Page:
About 150,000 Thomas Cook passengers were stranded in different airports overseas after an announcement was made that the tour operator will be going out of business.
After the notice, flights and bookings operated directly by the agency were all canceled. The travel giant accumulated about £1.6 billion debt, leaving more than 21,000 staff hanging.
The British officials scrambled to bring home the stranded passengers via jets, as far as Malaysia. Many are coming from US and Europe trips, and some were reportedly kicked out of hotels due to the ceased trading announcement. It was reported that this incident is one of the UK’s largest peacetime repatriation, costing the government millions of pounds.
Meanwhile, British officials hinted a possible government action to the travel operator’s directors, saying that in the ‘wake of the collapse of the budget airline, it was time to reflect on whether the directors of these companies are properly incentivized to sort such matters out.’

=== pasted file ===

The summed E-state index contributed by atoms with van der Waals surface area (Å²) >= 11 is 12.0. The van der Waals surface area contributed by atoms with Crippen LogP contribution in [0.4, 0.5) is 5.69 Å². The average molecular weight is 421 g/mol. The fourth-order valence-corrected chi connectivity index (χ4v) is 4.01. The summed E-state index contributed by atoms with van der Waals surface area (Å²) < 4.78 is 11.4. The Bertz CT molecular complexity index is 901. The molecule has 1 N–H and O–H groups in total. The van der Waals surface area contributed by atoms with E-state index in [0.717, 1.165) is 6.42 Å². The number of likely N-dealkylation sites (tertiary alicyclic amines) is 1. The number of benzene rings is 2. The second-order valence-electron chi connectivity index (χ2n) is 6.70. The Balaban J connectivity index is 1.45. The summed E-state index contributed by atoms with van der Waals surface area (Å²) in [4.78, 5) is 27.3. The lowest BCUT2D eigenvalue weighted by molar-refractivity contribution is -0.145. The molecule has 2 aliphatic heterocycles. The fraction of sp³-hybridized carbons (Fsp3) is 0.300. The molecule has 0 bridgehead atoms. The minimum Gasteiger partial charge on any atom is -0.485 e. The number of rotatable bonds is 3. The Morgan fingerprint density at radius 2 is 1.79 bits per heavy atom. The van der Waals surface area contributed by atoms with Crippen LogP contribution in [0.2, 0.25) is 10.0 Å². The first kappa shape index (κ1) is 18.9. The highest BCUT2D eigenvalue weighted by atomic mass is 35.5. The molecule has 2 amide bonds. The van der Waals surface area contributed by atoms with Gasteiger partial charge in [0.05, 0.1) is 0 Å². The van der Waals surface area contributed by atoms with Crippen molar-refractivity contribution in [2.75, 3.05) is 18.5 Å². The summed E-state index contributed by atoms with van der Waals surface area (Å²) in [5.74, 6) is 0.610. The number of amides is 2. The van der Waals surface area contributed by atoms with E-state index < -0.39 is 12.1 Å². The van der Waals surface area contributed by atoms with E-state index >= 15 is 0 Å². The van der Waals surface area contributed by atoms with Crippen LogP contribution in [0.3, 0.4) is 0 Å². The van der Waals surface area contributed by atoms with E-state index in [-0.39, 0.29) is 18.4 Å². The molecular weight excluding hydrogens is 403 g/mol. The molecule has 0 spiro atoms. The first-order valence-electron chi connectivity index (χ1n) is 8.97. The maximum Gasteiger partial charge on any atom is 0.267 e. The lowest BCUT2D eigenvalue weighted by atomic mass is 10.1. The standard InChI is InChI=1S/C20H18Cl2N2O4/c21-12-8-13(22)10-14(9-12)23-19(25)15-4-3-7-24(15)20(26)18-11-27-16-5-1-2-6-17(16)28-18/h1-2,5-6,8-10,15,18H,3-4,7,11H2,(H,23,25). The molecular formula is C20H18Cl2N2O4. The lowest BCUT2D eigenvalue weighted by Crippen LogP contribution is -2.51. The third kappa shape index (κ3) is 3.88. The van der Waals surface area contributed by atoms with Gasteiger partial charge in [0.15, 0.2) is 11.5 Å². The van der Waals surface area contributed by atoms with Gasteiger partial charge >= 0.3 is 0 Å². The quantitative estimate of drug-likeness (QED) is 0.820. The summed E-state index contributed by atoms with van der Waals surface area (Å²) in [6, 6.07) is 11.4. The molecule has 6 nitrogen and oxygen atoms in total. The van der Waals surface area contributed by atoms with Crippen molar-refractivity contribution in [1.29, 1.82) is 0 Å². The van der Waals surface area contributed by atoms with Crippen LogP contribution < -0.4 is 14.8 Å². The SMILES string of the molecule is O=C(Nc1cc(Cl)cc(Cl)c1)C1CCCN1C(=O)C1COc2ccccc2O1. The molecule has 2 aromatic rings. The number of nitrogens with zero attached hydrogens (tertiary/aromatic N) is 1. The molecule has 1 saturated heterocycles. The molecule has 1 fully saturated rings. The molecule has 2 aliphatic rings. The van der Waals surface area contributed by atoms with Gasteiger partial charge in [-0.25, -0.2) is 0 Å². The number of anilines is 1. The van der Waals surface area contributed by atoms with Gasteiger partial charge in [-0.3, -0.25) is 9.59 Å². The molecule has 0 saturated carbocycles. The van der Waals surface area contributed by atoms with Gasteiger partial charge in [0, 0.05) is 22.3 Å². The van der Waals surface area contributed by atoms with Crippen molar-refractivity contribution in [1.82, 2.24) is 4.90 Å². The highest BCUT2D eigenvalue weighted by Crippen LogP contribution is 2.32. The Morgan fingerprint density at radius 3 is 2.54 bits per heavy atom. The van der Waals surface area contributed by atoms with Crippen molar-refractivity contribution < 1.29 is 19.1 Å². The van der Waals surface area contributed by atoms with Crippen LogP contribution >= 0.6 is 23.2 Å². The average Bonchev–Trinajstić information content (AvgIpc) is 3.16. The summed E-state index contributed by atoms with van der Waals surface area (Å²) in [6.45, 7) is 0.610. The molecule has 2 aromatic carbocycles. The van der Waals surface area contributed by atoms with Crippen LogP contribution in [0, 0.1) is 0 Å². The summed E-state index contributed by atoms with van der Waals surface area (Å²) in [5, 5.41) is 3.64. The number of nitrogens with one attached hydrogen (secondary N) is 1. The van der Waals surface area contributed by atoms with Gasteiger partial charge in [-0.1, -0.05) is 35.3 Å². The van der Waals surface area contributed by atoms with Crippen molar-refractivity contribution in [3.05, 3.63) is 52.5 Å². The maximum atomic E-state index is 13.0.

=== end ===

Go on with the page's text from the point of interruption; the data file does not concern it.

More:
Chief Executive Peter Fankhauser said that the collapse was due to a ‘matter of profound regret,’ as he apologized to the passengers stranded and to the thousands of employees.
Prime Minister Boris Johnson was scheduled to attend UN Assembly in New York when reporters ask for an interview. When asked about the status of UK citizens stuck in different parts of the world, Johnson said, “It is a very difficult situation, and obviously our thoughts are very much with the customers of Thomas Cook, the holidaymakers, who may now face difficulties getting home. We will do our level best to get them home.”
Thomas Cook has been avoiding collapse since 2011, begging for a 200-million pound lifeline from different investors and businesses. Eight years after, the company is still under the same situation, which led to creditors pulling out funds, leading to the collapse.